Art in the North

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When thinking of Norway and Oslo, one might commonly picture hunting moose, people freezing and tall attractive super humans.

But perhaps upon closer inspection you will find a city of immense culture and beauty.

Set on the reclaimed land in Tjuvholmen that is the waterfront on Oslo’s Fjord, is the contemporary museum, Astrup Fearnley. World-renowned architect Renzo Piano designed the building. He has also designed Centre Georges Pompidou, The Shard and The New York Times Building.

The current exhibition is Damien Hirst’s For the Love of God and Good Morning America, which features Cindy Sherman, Richard Prince, Jeff Koons, Robert Gober, Felix Gonzalez-Torres and Charles Ray.

Good Morning America is a compilation from the Museums’ collection and the works exhibited surround the influential group of American artists of the late 1970s and 1980s and the creation of ‘Appropriation Art’. This art theme, that was particularly prominent in America, was primarily about taking existing forms and figures to forge a new kind of meaning.

Appropriation raises a lot of questions we have about the nature of art, mainly what is the definition of art, concerning originality and authenticity? With that being said all the works in the exhibition are very personal, conveying opinions on society and things that had shaped the artist at the time.

Starting off with works by Cindy Sherman and Jeff Koons you are transported into the mind-set of the time.

Cindy Sherman’s works are based off female stereotypes that can be seen in films, television, advertising and magazines. One work in particular is a photograph of an older model, depicted as posing for Vogue. In the large-scale photograph you can see an excessive amount of make up and flamboyance, which are further enforced by the hints of plastic surgery.

Perhaps in the work of Koons the theme of appropriation is most clear. He uses floats for pools and suspends them or inserts objects through them. Or in the case of one piece places several vacuum cleaners in a vitrine.

Yet as you gaze over the vacuum cleaners in the vitrine and start to ask yourself is this really artistic upon first inspection, you are then shocked by two images from Koons’ series with ex wife, ex porn star turned Politian Cicciolina. The two images are very graphic and are supposed to portray a relationship between art and porn.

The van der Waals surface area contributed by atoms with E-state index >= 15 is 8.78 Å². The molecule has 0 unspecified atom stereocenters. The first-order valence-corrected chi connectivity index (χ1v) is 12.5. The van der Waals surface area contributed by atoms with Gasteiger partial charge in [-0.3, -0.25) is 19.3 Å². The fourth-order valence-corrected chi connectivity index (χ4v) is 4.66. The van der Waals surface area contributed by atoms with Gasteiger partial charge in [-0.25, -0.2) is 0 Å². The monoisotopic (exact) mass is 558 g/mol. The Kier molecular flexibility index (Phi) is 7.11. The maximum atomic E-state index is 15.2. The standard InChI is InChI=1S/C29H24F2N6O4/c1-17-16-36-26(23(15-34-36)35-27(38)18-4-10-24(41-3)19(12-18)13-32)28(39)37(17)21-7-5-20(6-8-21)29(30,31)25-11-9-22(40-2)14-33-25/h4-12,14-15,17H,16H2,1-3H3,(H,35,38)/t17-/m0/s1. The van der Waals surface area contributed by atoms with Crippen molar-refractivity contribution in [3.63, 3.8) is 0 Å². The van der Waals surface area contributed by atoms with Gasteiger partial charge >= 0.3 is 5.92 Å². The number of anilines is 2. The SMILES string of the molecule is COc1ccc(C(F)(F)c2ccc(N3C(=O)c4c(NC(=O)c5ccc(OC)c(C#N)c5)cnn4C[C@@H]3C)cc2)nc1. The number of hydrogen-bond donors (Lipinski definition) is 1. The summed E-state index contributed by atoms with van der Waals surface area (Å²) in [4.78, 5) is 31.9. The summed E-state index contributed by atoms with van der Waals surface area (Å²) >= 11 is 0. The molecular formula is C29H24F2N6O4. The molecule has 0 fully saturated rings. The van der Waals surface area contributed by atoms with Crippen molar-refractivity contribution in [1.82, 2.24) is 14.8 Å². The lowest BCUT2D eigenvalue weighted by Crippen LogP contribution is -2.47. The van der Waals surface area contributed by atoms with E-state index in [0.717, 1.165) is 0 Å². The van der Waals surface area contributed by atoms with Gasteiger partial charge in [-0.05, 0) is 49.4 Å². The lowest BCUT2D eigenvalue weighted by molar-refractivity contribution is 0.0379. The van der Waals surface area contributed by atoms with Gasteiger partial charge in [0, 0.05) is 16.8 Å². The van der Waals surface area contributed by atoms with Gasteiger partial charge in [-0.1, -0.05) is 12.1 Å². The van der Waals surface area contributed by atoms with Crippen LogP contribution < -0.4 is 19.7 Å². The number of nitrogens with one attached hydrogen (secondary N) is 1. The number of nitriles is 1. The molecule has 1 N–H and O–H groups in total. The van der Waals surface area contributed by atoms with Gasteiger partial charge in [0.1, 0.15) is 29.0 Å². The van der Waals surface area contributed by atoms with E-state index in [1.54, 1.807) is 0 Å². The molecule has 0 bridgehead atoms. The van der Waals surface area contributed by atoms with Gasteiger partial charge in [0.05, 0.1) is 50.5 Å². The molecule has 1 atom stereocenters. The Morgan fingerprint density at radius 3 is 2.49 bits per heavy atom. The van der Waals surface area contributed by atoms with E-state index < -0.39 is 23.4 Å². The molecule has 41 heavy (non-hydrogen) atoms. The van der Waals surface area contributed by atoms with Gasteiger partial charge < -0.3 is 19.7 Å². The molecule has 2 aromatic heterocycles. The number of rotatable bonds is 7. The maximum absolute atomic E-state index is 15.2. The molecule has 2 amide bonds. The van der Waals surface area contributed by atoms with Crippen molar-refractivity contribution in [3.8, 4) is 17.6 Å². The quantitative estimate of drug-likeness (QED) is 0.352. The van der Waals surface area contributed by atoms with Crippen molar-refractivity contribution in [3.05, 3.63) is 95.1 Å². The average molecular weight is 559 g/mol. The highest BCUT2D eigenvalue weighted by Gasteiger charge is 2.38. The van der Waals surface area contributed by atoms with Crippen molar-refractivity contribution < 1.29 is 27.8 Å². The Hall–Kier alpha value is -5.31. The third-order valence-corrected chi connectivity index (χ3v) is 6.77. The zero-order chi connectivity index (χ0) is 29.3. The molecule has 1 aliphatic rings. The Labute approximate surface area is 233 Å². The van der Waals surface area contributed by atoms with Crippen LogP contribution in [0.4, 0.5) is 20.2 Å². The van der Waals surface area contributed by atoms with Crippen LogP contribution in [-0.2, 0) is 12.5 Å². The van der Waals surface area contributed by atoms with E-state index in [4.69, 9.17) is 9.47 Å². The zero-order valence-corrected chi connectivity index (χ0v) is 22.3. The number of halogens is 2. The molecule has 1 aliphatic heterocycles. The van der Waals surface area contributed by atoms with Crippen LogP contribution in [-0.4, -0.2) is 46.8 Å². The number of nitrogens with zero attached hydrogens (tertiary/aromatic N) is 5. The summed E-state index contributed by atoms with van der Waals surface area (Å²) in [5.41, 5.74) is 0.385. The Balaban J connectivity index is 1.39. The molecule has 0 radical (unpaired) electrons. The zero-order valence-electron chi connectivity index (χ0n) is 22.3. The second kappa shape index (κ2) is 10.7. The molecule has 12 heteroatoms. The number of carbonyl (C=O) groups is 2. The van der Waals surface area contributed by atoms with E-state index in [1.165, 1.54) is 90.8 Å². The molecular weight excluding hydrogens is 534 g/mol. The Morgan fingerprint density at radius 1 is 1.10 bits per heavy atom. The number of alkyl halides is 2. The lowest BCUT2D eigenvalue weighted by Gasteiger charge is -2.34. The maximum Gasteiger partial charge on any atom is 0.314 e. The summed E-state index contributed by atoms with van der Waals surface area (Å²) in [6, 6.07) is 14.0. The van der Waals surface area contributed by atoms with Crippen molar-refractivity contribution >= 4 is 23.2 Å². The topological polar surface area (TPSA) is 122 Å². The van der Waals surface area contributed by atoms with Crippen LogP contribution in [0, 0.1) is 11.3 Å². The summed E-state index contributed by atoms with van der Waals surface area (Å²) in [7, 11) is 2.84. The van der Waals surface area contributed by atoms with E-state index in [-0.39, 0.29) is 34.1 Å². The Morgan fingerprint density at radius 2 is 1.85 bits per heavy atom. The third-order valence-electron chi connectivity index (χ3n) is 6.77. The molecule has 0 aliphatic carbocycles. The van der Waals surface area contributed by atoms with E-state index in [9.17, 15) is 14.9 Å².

However whilst they are particularly shocking what was more so was watching the reaction of exhibition goers as they turned the corner to see the images. The curator of the exhibition clearly has a great sense of humour by placing these too more racy images in an alcove hidden from view and having the vacuum cleaners only visible from the main room.

Further on in the exhibition, in a room overlooking the water, are works by Felix Gonzalez-Torres.

Gonzalez-Torres’ partner passed away from AIDS and in works such as Endless Supply and Untitled (Placebo) you can feel his frustration and futility in seeing the amount of pills his partner had to ingest.

Whilst they see simplistic, there is a sort of poetry when you understand the artists meaning. The artwork invites onlookers to take a piece of candy and in some small way share and ease the artists’ pain.

For the Love of God by Damien Hirst brings to Scandanvia for the first time the title piece, the 8’601 (VVS to flawless) diamond encrusted skull.

The inspiration is drawn from the Aztec skulls and the Mexican love of decoration and attitude towards death. Hirst explains that as death is a painful part of life, you decorate or disguise it to make it look like something bearable and then to such an extent that it becomes something else. He goes on to explain the cutthroat diamond industry and how people kill for diamonds.

Other works included are God Alone Knows and other biopsied animals suspended in formaldehyde filled vitrines. There are also works from the following series; spot paintings, spin paintings, entomology / butterfly paintings and the Last Supper series. Some of the works come from the Museums own collection